New York’s largest health system is making a 24-month transition to Oracle HCM as part of its strategy for improving health outcomes, reducing staff turnover and saving $15 million a year.
With the healthcare industry struggling with the shift to value-based care, technological innovation, competition for caregivers and improving the patient experience amid rising medical insurance costs, Northwell Health wanted to determine its risk of sticking to its current system, PeopleSoft.
After building a business case that analyzed the value in streamlining employee data and analytics, the health system found that they were losing $15 million in annual savings every year that they delayed centralizing their data into a unified human capital management system.
The health system, which employs 66,000 workers at 23 hospitals and 650 outpatient services, turned to Deloitte for help with implementing new software, bringing in best practices and helping with change management, says Elina Petrillo, assistant vice president of HR technology at Northwell Health.
A spokeswoman for Deloitte says it is unable to comment on Northwell Health’s progress and strategy.
Petrillo says the health system chose Oracle over Infor and Workday because the Redwood, California-based software company offered the most competitive rate, streamlined modules, and the ability to collaborate on future module functionalities. Northwell Health purchased HCM, payroll, benefits, compensation, analytics, learning and Help Desk modules that will roll out over the next two years, Petrillo says.
Norwell Health also found the Oracle software to be relatively easy to implement. “Technology should not be so complicated that I need a 60-page manual,” she says.
As the health system transitions to the Oracle HCM Cloud, Northwell Health’s HR department will be able to automate many of the functions they do manually. Also, the biggest leaps from manual to automatic functions will be in talent management, compensation and benefits, call center, and reporting and analytics, according to the company’s internal analysis.
The health system believes it can reduce 177,000 hours spent on integrations by transitioning to the Oracle HCM Cloud, says Matt Kurth, assistant vice president of organizational development at Northwell Health.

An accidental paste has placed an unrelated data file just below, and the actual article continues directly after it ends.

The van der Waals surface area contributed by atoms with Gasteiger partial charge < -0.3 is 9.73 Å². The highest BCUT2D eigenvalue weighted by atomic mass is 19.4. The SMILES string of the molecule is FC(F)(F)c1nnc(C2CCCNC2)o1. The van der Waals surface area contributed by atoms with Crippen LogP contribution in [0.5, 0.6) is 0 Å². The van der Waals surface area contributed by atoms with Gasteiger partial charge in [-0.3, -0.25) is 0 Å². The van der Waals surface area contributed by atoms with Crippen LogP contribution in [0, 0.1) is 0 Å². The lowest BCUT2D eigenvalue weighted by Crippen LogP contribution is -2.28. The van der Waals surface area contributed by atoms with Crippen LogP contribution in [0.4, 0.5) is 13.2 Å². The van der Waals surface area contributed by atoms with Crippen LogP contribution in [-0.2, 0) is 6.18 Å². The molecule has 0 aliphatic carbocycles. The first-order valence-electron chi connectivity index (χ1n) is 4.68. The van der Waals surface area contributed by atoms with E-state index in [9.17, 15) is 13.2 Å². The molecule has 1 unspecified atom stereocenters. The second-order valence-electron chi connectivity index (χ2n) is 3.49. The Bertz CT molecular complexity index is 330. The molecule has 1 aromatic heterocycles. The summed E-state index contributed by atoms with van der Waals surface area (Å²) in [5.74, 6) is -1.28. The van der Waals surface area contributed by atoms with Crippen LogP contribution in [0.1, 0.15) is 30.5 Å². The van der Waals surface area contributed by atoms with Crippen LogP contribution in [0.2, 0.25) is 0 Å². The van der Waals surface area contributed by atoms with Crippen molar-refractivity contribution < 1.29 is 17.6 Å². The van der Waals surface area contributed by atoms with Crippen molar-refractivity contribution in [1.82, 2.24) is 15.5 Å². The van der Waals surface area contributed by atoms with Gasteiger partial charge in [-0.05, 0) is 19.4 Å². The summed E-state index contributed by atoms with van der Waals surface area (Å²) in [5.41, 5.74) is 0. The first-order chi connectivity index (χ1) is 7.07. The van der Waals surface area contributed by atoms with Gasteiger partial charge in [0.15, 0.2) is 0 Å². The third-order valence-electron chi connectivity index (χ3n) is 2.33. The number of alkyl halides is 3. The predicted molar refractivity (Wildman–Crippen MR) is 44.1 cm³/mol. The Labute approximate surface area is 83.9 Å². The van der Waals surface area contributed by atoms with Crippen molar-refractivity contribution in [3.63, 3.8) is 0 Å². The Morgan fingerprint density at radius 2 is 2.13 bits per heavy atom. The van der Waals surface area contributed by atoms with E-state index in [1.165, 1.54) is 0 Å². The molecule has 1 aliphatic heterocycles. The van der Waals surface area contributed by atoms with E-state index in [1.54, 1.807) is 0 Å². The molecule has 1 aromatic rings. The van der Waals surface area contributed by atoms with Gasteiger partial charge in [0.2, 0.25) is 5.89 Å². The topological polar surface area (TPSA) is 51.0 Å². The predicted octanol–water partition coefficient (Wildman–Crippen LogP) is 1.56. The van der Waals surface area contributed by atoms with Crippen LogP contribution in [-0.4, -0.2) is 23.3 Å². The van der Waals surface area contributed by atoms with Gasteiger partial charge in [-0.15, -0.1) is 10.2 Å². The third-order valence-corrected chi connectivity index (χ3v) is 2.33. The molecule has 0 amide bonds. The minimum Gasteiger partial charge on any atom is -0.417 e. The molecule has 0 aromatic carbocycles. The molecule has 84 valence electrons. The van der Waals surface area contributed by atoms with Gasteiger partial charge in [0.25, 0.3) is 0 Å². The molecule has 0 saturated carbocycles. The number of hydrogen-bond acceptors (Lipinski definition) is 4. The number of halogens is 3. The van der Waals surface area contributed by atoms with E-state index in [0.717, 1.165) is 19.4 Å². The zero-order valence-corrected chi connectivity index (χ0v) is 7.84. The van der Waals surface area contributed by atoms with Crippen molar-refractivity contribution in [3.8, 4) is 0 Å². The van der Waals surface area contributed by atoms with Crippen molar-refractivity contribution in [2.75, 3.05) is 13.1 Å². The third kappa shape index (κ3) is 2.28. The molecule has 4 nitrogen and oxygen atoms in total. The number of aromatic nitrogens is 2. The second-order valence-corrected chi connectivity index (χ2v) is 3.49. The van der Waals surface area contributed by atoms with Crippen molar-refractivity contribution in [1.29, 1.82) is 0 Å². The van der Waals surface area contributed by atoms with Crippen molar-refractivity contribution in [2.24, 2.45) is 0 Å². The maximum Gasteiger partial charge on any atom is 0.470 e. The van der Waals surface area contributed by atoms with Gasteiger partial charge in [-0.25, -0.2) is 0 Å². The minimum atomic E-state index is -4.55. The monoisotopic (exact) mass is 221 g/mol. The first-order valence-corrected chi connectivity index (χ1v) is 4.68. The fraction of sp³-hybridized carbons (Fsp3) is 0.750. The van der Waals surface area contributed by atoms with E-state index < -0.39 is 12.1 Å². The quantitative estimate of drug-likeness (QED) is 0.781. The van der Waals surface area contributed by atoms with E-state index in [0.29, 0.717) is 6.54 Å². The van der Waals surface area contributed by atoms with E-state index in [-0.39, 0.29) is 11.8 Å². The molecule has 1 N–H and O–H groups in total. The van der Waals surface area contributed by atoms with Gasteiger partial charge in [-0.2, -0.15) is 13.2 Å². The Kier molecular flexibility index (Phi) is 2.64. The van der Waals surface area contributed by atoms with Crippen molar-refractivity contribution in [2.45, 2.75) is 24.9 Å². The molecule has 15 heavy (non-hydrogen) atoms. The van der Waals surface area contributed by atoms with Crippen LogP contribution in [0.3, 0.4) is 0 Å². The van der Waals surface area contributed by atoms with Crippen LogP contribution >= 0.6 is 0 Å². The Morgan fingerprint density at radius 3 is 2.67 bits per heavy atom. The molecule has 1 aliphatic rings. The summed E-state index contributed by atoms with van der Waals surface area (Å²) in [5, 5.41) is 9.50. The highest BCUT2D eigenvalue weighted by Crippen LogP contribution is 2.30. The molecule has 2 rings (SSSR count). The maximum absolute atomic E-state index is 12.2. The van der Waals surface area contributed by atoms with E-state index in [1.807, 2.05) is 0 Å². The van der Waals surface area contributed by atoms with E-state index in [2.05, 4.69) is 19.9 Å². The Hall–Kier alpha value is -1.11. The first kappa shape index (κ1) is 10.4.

“Can we reduce the pain and the paperwork?” he asks.
Under the new system, HR executives will be tasked with rethinking how they can deliver information like upskilling, learning and development, and education benefits to employees as a retention tool.
The ability to connect with workers and have them feel valued is incredibly important in the healthcare industry, Petrillo says.
About 20% of healthcare workers leave after their first year, and Northwell Health is no exception.
“Because we’re large, we have a really high transfer rate. Internal mobility is high,” Petrillo says. “We’d like to analyze it and say, it is healthy or not? Why are people leaving one hospital and going to another? That creates disruption as well.”
Northwell Health says it will use Oracle HCM to analyze those turnover rates, which can lose hospitals between $5.2 million to $8.1 million a year in registered nurses alone, according to the National Healthcare Retention & RN Staffing’s annual report.
The competition among New York hospitals is becoming tighter, especially as city hospitals begin stretching on to Long Island and attracting those patients.
Working at Northwell Health “has to be a differentiated experience that [employees] would not just leave for an extra dollar an hour of pay,” Petrillo says.
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